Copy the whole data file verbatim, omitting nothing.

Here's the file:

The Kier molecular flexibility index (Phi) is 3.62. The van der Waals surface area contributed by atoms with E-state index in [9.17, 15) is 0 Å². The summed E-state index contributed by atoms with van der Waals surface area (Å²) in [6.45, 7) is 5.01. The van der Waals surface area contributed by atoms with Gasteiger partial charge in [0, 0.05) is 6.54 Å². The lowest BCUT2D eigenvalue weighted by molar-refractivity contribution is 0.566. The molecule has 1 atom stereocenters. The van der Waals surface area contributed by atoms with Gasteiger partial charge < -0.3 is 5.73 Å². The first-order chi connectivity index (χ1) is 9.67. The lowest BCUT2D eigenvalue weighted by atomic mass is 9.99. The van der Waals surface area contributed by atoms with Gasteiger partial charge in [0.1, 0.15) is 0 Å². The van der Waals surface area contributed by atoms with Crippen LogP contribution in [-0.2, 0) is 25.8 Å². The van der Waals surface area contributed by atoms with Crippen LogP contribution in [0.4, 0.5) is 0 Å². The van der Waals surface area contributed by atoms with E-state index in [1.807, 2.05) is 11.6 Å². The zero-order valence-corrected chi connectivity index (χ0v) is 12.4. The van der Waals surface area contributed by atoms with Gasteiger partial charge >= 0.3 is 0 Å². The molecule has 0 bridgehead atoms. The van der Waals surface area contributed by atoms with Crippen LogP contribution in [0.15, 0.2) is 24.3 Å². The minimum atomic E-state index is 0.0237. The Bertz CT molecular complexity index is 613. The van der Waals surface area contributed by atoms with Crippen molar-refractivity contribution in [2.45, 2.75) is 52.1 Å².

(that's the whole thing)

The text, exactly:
The Kier molecular flexibility index (Phi) is 3.62. The van der Waals surface area contributed by atoms with E-state index in [9.17, 15) is 0 Å². The summed E-state index contributed by atoms with van der Waals surface area (Å²) in [6.45, 7) is 5.01. The van der Waals surface area contributed by atoms with Gasteiger partial charge in [0, 0.05) is 6.54 Å². The lowest BCUT2D eigenvalue weighted by molar-refractivity contribution is 0.566. The molecule has 1 atom stereocenters. The van der Waals surface area contributed by atoms with Gasteiger partial charge < -0.3 is 5.73 Å². The first-order chi connectivity index (χ1) is 9.67. The lowest BCUT2D eigenvalue weighted by atomic mass is 9.99. The van der Waals surface area contributed by atoms with Gasteiger partial charge in [0.1, 0.15) is 0 Å². The van der Waals surface area contributed by atoms with Crippen LogP contribution in [-0.2, 0) is 25.8 Å². The van der Waals surface area contributed by atoms with Crippen LogP contribution in [0.4, 0.5) is 0 Å². The van der Waals surface area contributed by atoms with E-state index in [1.807, 2.05) is 11.6 Å². The zero-order valence-corrected chi connectivity index (χ0v) is 12.4. The van der Waals surface area contributed by atoms with Gasteiger partial charge >= 0.3 is 0 Å². The molecule has 0 bridgehead atoms. The van der Waals surface area contributed by atoms with Crippen LogP contribution in [0.15, 0.2) is 24.3 Å². The minimum atomic E-state index is 0.0237. The Bertz CT molecular complexity index is 613. The van der Waals surface area contributed by atoms with Crippen molar-refractivity contribution in [2.45, 2.75) is 52.1 Å².